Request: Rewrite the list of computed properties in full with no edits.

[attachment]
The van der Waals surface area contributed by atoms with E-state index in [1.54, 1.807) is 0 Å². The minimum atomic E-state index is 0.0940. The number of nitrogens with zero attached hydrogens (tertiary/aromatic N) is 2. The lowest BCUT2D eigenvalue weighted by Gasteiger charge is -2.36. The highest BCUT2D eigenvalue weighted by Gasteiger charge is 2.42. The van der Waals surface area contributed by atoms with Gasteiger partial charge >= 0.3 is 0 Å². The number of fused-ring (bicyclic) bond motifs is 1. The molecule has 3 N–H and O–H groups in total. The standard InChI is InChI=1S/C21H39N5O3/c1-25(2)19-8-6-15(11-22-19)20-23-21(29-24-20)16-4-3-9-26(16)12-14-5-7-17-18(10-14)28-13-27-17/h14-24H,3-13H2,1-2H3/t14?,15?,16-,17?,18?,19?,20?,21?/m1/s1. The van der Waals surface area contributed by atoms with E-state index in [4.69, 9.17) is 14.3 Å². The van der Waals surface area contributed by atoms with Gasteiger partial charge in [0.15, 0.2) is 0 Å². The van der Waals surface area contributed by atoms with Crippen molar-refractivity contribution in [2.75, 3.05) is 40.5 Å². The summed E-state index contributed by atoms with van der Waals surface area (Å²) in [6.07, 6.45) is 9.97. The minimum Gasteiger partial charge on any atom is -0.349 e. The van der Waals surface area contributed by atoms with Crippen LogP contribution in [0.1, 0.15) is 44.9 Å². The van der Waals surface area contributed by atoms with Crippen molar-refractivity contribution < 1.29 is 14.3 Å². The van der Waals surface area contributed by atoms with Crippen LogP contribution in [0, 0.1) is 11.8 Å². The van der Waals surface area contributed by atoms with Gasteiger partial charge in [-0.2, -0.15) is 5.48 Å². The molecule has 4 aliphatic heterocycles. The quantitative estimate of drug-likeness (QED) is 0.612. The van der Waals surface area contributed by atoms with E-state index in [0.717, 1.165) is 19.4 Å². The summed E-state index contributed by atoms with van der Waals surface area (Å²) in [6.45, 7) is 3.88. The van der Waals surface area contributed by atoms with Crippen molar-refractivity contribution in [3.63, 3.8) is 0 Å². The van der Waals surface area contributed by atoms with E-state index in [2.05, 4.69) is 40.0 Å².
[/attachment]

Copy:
The van der Waals surface area contributed by atoms with E-state index in [1.54, 1.807) is 0 Å². The minimum atomic E-state index is 0.0940. The number of nitrogens with zero attached hydrogens (tertiary/aromatic N) is 2. The lowest BCUT2D eigenvalue weighted by Gasteiger charge is -2.36. The highest BCUT2D eigenvalue weighted by Gasteiger charge is 2.42. The van der Waals surface area contributed by atoms with Gasteiger partial charge >= 0.3 is 0 Å². The number of fused-ring (bicyclic) bond motifs is 1. The molecule has 3 N–H and O–H groups in total. The standard InChI is InChI=1S/C21H39N5O3/c1-25(2)19-8-6-15(11-22-19)20-23-21(29-24-20)16-4-3-9-26(16)12-14-5-7-17-18(10-14)28-13-27-17/h14-24H,3-13H2,1-2H3/t14?,15?,16-,17?,18?,19?,20?,21?/m1/s1. The van der Waals surface area contributed by atoms with E-state index in [4.69, 9.17) is 14.3 Å². The van der Waals surface area contributed by atoms with Gasteiger partial charge in [0.15, 0.2) is 0 Å². The van der Waals surface area contributed by atoms with Crippen molar-refractivity contribution in [2.75, 3.05) is 40.5 Å². The summed E-state index contributed by atoms with van der Waals surface area (Å²) in [6.07, 6.45) is 9.97. The minimum Gasteiger partial charge on any atom is -0.349 e. The van der Waals surface area contributed by atoms with Crippen LogP contribution in [0.1, 0.15) is 44.9 Å². The van der Waals surface area contributed by atoms with Crippen molar-refractivity contribution < 1.29 is 14.3 Å². The van der Waals surface area contributed by atoms with Crippen LogP contribution in [0, 0.1) is 11.8 Å². The van der Waals surface area contributed by atoms with Gasteiger partial charge in [-0.2, -0.15) is 5.48 Å². The molecule has 4 aliphatic heterocycles. The quantitative estimate of drug-likeness (QED) is 0.612. The van der Waals surface area contributed by atoms with E-state index in [0.717, 1.165) is 19.4 Å². The summed E-state index contributed by atoms with van der Waals surface area (Å²) in [6.45, 7) is 3.88. The van der Waals surface area contributed by atoms with Crippen molar-refractivity contribution in [3.63, 3.8) is 0 Å². The van der Waals surface area contributed by atoms with E-state index in [2.05, 4.69) is 40.0 Å².